By Matthew Cardinale, Inter Press Services
Jun 19, 2009
ATLANTA, (IPS/GIN) - In the face of an economic system in full crisis mode, a handful of communities across the U.S. and the globe have begun experimenting with alternative forms of local currency as a pathway to sustainability.
Local currencies existing today in the U.S. include the Humboldt Community Currency in Eureka, California; Berkshares in the Massachusetts Berkshire region; Bay Bucks in Traverse City, Michigan; Ithaca Hours in Ithaca, New York; Cascadia Hours, Corvalis Hours, and RiverHours in Oregon; Equal Dollars in Philadelphia, Pennsylvania; and Madison Hours in Madison, Wisconsin, according to the E. F. Schumacher Society, which runs Berkshares.
These currencies all represent an effort to respond to the pressures of globalization, like the advent of massive chain stores competing with local merchants.
People in Great Barrington, Mass., can go to one of five participating local banks to trade 95 cents for one Berkshare, at a five percent discount to the dollar. They can then spend Berkshares at over 400 participating local stores as a direct replacement for dollars, thus saving 5 cents with every Berkshare they spend.
Even though store owners lose the 5 cents whenever they trade Berkshares back for dollars at a bank—which they have to do to buy something that can't be produced locally—they are still typically happy with the loyal, local customers they keep instead of losing them to chains like Wal-Mart, Starbucks, and Barnes & Noble.
“Local currencies are part of what educate people about the importance of their small, independent businesses,” Susan Witt, founder of Berkshares, told IPS. “It's bringing people off the internet back to Main Street, for the face-to-face exchanges. Once they're there, they like it.”
A local currency can help create a more sustainable economy in several ways, leaders in the local currency movement say.
First, since using a community currency forces people to buy locally, fewer goods have to be imported.
“By having economic transactions so focused locally, that's definitely, for one thing, reducing use of fossil fuel. If it's a local farmer's market ... food (is) produced 30 miles away instead of 3,000 miles away,” said Steve Burke, executive director of Ithaca Hours.
Trade theorists might object that it is less efficient, or less productive, for diverse goods to be produced in many communities than it is for each community to specialize in producing one product for export, even factoring in transportation costs.
A second way in which community currencies support environmental sustainability is that they can lead to reduced consumption, Ms. Witt argued. She believes people purchase more and more “stuff,” not because they need it, but to fill a void that community currency can satisfy.
“You know the full story about the goods you purchase. You know how they were produced. You know the carpenter who made the table. You know who her children are. You realize buying the table is supporting that family,” Ms. Witt said.
The products bought with local currency “link you to your neighborhood, your place, the people of your place. They're not just stuff ... they enrich your life the way that stuff would not. So you need less.”
A third way in which community currency can lead to sustainable economy is communities can print the currency they need to issue interest-free, or non-profit loans. Allowing credit to be issued interest-free eliminates the need to service growing debts. High-interest debt owed by individuals, businesses, and governments to private banks is one of the main factors pushing economies to constantly grow at an exponential rate. As these entities struggle to service the interest on their debts with a total money supply that was mostly created through issuance of credit, more and more new debt must be created in order for the system to be stable.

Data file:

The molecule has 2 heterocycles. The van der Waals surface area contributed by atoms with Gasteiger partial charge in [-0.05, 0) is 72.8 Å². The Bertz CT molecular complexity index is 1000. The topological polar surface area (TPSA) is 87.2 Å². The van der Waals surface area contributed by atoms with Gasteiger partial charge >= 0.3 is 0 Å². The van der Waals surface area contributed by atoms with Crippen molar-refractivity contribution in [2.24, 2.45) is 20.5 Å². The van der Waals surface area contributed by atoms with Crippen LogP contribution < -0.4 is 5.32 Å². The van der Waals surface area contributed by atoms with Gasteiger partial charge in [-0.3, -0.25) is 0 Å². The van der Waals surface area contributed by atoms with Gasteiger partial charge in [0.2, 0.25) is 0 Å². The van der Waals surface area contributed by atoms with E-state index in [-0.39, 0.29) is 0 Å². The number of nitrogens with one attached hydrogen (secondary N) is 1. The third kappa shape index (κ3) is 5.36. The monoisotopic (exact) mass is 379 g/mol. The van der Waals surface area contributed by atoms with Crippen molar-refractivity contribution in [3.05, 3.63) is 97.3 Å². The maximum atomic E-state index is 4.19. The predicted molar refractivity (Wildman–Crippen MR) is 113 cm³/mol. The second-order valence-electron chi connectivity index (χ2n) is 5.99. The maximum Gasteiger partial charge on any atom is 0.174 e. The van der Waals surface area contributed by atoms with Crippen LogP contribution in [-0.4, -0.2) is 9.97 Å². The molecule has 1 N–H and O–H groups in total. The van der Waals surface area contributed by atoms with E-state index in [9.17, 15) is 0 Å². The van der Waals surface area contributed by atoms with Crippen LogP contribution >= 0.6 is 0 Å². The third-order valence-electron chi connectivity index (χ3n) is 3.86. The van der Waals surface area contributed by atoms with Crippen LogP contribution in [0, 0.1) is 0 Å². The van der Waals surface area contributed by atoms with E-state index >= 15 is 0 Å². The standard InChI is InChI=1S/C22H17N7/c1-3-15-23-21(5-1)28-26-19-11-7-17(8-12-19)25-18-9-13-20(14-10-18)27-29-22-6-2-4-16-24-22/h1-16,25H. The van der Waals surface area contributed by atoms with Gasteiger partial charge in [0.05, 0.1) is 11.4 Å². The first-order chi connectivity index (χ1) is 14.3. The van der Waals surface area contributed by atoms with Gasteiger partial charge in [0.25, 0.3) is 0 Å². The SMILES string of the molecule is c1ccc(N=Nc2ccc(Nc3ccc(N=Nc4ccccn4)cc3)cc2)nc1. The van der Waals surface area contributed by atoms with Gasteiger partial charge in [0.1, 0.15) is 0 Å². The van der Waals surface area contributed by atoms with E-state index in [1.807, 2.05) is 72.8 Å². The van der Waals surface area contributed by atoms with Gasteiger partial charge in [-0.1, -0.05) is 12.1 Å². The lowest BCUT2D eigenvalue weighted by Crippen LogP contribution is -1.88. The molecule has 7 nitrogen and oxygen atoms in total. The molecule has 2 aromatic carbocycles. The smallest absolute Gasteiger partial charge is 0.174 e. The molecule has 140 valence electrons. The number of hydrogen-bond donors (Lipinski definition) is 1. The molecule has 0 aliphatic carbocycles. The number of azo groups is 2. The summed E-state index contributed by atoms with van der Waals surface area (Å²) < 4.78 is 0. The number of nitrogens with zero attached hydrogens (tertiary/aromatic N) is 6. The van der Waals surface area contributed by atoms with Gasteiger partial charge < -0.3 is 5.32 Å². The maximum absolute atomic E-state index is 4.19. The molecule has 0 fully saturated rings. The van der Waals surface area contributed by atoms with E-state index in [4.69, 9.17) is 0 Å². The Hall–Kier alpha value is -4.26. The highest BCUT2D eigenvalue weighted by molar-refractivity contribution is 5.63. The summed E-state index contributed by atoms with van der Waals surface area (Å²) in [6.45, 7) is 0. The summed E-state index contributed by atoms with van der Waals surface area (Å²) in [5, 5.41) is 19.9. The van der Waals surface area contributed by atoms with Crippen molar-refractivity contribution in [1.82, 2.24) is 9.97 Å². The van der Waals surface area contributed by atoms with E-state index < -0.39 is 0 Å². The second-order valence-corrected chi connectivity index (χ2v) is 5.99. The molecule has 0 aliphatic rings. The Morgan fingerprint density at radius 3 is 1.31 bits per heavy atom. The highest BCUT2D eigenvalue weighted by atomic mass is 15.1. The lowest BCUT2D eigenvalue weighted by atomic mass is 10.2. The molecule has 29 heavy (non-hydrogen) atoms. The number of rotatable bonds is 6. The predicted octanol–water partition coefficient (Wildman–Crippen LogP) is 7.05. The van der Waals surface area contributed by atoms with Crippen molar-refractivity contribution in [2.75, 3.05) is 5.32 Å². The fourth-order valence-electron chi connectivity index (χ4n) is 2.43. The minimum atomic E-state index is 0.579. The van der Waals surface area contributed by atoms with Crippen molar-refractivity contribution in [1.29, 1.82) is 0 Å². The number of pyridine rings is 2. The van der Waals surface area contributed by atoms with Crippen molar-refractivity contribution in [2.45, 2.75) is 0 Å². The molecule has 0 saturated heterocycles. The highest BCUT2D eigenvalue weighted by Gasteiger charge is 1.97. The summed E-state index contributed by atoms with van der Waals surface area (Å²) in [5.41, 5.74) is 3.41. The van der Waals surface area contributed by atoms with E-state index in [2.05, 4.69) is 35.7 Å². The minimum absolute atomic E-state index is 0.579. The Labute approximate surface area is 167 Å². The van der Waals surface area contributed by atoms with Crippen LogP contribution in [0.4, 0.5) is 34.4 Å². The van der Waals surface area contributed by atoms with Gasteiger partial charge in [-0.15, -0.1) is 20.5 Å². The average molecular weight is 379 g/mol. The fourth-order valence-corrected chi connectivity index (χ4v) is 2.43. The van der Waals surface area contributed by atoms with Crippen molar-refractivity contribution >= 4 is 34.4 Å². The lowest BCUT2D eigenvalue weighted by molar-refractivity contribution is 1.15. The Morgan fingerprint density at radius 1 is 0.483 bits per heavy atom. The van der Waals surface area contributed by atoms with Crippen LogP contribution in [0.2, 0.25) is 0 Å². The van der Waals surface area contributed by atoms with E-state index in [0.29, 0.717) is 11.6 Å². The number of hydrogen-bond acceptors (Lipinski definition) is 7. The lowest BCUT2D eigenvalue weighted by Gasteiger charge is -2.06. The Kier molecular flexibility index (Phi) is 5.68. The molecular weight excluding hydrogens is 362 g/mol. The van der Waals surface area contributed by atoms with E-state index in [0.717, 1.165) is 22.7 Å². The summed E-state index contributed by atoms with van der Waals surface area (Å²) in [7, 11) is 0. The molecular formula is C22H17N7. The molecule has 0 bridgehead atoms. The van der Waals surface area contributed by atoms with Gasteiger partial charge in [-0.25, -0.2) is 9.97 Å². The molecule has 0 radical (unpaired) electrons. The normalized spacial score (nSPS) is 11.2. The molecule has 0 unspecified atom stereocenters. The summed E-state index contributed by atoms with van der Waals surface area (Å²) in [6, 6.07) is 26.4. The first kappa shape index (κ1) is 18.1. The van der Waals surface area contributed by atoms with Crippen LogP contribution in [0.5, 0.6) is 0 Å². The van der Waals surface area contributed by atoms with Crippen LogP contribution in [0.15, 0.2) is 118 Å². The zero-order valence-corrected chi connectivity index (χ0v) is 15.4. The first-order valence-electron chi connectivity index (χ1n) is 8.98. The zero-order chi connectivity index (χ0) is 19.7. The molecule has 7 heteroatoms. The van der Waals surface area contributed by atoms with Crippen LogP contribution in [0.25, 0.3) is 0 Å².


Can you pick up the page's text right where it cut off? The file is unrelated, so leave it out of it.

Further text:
Thus, because high-interest debt pushes the economy to constantly grow, it also pushes industrialization into new markets, new products, and new technologies, which often lead to deforestation, air pollution, and the like.
By communities printing and issuing their own currency, in part through productive non-profit loans, the economy can function without the constant growth that is imperiling the environment.
There are at least two different models for how to organize and operate a local currency that local communities are using. One is used by Berkshares; the other was pioneered by the Ithaca Hour.
Founded in 1991, the Ithaca Hour is the oldest local currency to exist in the U.S. since local currencies disappeared in the 1900s. Numerous local currencies have since based their model on the Ithaca Hour.
Businesses become members in Ithaca Hours by purchasing a listing in the Ithaca Hours directory, and they receive two “hours” every year as part of their membership fee. Employees at these businesses then can accept hours instead of dollars for some of their wages. People can accept hours instead of dollars for services, like mowing a lawn, that they provide.
This, in addition to low-cost loans, is the primary way Ithaca Hours enter Ithaca's economy.
“There's a pretty fundamental difference between our model and the Berkshares model,” Mr. Burke said. “They sell them. With ours, you can't buy them; you can only earn them.”
They are called hours “to make a statement,” Mr. Burke said. The founders “wanted to emphasize the relationship between time and money.”
(This story is part of a series on sustainable development by IPS and the International Federation of Environmental Journalists for Communicators for Sustainable Development. See more at www.complusalliance.org.)
May 30, 2009
By Matthew Cardinale, Inter Press Services